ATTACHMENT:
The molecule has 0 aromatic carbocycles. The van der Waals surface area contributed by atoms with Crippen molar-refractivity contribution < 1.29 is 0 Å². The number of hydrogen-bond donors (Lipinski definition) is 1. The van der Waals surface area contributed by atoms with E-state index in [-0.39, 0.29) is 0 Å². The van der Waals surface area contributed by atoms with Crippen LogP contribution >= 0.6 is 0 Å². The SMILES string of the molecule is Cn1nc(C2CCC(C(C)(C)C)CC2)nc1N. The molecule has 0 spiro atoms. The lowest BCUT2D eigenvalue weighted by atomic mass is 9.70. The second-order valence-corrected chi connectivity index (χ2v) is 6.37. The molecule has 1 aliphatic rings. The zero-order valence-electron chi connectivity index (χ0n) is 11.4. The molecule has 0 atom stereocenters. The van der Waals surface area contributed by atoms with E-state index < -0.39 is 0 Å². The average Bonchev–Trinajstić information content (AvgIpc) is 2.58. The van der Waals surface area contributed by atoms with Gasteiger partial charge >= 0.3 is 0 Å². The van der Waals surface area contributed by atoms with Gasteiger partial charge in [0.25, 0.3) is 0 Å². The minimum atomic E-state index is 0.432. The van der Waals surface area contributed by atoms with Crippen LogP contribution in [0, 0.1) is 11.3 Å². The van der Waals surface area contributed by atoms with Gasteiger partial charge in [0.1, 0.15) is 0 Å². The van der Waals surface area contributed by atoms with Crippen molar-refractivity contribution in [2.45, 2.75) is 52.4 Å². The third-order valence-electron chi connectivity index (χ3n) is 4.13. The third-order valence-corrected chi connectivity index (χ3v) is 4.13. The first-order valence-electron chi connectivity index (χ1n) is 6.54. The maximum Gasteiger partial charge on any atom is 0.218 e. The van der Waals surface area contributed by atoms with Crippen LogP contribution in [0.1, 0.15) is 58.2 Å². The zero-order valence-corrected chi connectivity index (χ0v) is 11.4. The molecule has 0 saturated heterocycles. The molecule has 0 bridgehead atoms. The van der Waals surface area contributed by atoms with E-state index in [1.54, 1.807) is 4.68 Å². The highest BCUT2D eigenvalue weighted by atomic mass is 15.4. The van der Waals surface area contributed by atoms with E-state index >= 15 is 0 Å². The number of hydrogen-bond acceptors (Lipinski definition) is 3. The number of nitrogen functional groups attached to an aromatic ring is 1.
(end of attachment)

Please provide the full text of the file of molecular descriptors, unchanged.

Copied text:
The molecule has 0 aromatic carbocycles. The van der Waals surface area contributed by atoms with Crippen molar-refractivity contribution < 1.29 is 0 Å². The number of hydrogen-bond donors (Lipinski definition) is 1. The van der Waals surface area contributed by atoms with E-state index in [-0.39, 0.29) is 0 Å². The van der Waals surface area contributed by atoms with Crippen LogP contribution >= 0.6 is 0 Å². The SMILES string of the molecule is Cn1nc(C2CCC(C(C)(C)C)CC2)nc1N. The molecule has 0 spiro atoms. The lowest BCUT2D eigenvalue weighted by atomic mass is 9.70. The second-order valence-corrected chi connectivity index (χ2v) is 6.37. The molecule has 1 aliphatic rings. The zero-order valence-electron chi connectivity index (χ0n) is 11.4. The molecule has 0 atom stereocenters. The van der Waals surface area contributed by atoms with E-state index < -0.39 is 0 Å². The average Bonchev–Trinajstić information content (AvgIpc) is 2.58. The van der Waals surface area contributed by atoms with Gasteiger partial charge >= 0.3 is 0 Å². The van der Waals surface area contributed by atoms with Gasteiger partial charge in [0.25, 0.3) is 0 Å². The minimum atomic E-state index is 0.432. The van der Waals surface area contributed by atoms with Crippen LogP contribution in [0, 0.1) is 11.3 Å². The van der Waals surface area contributed by atoms with Gasteiger partial charge in [0.1, 0.15) is 0 Å². The van der Waals surface area contributed by atoms with Crippen molar-refractivity contribution in [2.45, 2.75) is 52.4 Å². The third-order valence-electron chi connectivity index (χ3n) is 4.13. The third-order valence-corrected chi connectivity index (χ3v) is 4.13. The first-order valence-electron chi connectivity index (χ1n) is 6.54. The maximum Gasteiger partial charge on any atom is 0.218 e. The van der Waals surface area contributed by atoms with Crippen LogP contribution in [0.1, 0.15) is 58.2 Å². The zero-order valence-corrected chi connectivity index (χ0v) is 11.4. The molecule has 0 saturated heterocycles. The molecule has 0 bridgehead atoms. The van der Waals surface area contributed by atoms with E-state index in [1.54, 1.807) is 4.68 Å². The highest BCUT2D eigenvalue weighted by atomic mass is 15.4. The van der Waals surface area contributed by atoms with E-state index >= 15 is 0 Å². The number of hydrogen-bond acceptors (Lipinski definition) is 3. The number of nitrogen functional groups attached to an aromatic ring is 1.